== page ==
C. The pest could impact threatened or endangered species by disrupting critical habitats.

D. The pest could trigger additional official or private treatment programs.

E. The pest significantly impacts cultural practices, home/urban gardening or ornamental plantings.

Environmental Impact Score: 2

– Low (1) causes none of the above to occur.

Medium (2) causes one of the above to occur.

– High (3) causes two or more of the above to occur.

Consequences of Introduction to California for Marasmiellus palmivorus: Low (8)

Add up the total score and include it here.

Low = 5-8 points

-Medium = 9-12 points

-High = 13-15 points

6) Post Entry Distribution and Survey Information: Evaluate the known distribution in California. Only official records identified by a taxonomic expert and supported by voucher specimens deposited in natural history collections should be considered. Pest incursions that have been eradicated, are under eradication, or have been delimited with no further detections should not be included.

Evaluation is ‘Not established’ in California.

Score: (0)

Not established (0) Pest never detected in California, or known only from incursions.

-Low (-1) Pest has a localized distribution in California, or is established in one suitable climate/host area (region).

-Medium (-2) Pest is widespread in California but not fully established in the endangered area, or pest established in two contiguous suitable climate/host areas.

-High (-3) Pest has fully established in the endangered area, or pest is reported in more than two contiguous or non-contiguous suitable climate/host areas.

Final Score:

7) The final score is the consequences of introduction score minus the post entry distribution and survey information score: (Score)

Final Score:  Score of Consequences of Introduction – Score of Post Entry Distribution and Survey Information = 8

Uncertainty:

None.

Conclusion and Rating Justification:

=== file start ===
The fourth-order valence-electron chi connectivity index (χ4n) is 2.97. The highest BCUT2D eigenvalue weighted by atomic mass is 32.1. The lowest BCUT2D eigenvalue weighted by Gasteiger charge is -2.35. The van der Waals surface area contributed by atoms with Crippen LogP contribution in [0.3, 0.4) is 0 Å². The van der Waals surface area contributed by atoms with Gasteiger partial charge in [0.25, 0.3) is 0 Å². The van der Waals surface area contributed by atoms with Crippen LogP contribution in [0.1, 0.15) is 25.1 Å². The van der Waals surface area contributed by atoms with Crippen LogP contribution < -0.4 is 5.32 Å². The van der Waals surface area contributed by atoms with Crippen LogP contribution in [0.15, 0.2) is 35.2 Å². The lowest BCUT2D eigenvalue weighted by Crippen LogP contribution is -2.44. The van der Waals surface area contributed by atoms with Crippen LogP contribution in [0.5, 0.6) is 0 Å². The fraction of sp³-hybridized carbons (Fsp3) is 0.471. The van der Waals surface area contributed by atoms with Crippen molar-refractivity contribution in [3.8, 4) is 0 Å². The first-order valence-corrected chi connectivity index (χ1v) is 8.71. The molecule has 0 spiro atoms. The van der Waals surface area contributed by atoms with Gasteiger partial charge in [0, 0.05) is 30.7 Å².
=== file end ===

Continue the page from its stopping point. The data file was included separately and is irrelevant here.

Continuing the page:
Based on the evidence provided above the proposed rating for Marasmiellus palmivorus is C.


References:

Almaliky, B. S. A., M. A. Zainal Abidin, J. Kadir, and M. Y. Wong.  2012.  Pathogenicity of Marasmiellus palmivorus (Sharples) Desjardin comb. prov. on oil palm Elaeis guineensis.  Wulfenia 19: 1-17.

Almaliky, B. S. A., J. Kadir, M. Y. Wong, and M. A. Zainal Abidin.  2013.  First report of Marasmiellus palmivorus causing post-emergence damping off on coconut seedlings in Malaysia. Plant Disease 97: 143.

CABI, 2017.    Marasmius palmivorus (oil palm bunch rot) full datasheet.  Crop Protection Compendium.  http://www.cabi.org/cpc/datasheet/34926

Farr, D. F., and A. Y. Rossman.  2017.  Fungal Databases, U. S. National Fungus Collections, ARS, USDA. Retrieved April 27, 2017, from http://nt.ars-grin.gov/fungaldatabases/

Gilbertson, R. L., D. M. Bigelow, D. E. Hemmes, and D. E. Desjardin.  2002.  Annotated check list of wood-rotting Basidiomycetes of Hawai’i.  Mycotaxon 82: 215-239

Pong, V. M., M. A. Zainal Abidin, B. S. A. Almaliky, J. Kadir, and M. Y. Wong.  2012.  Isolation, fruiting and pathogenicity of Marasmiellus palmivorus (Sharples) Desjardin (comb.prov.) in oil palm plantations in West Malaysia.  Pertanika Tropical Agricultural Science 35 (S): 38-48.

USDA PCIT.  2017.  USDA Phytosanitary Certificate Issuance & Tracking System. April 26, 2017, 5:04:18 pm CDT.  https://pcit.aphis.usda.gov/PExD/faces/ReportHarmOrgs.jsp.


Responsible Party:

John J. Chitambar, Primary Plant Pathologist/Nematologist, California Department of Food and Agriculture, 3294 Meadowview Road, Sacramento, CA 95832. Phone: 916-262-1110, plant.health[@]cdfa.ca.gov.


Comment Period:* CLOSED

1/26/18 – 3/12/18


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Pest Rating: C

 


Posted by ls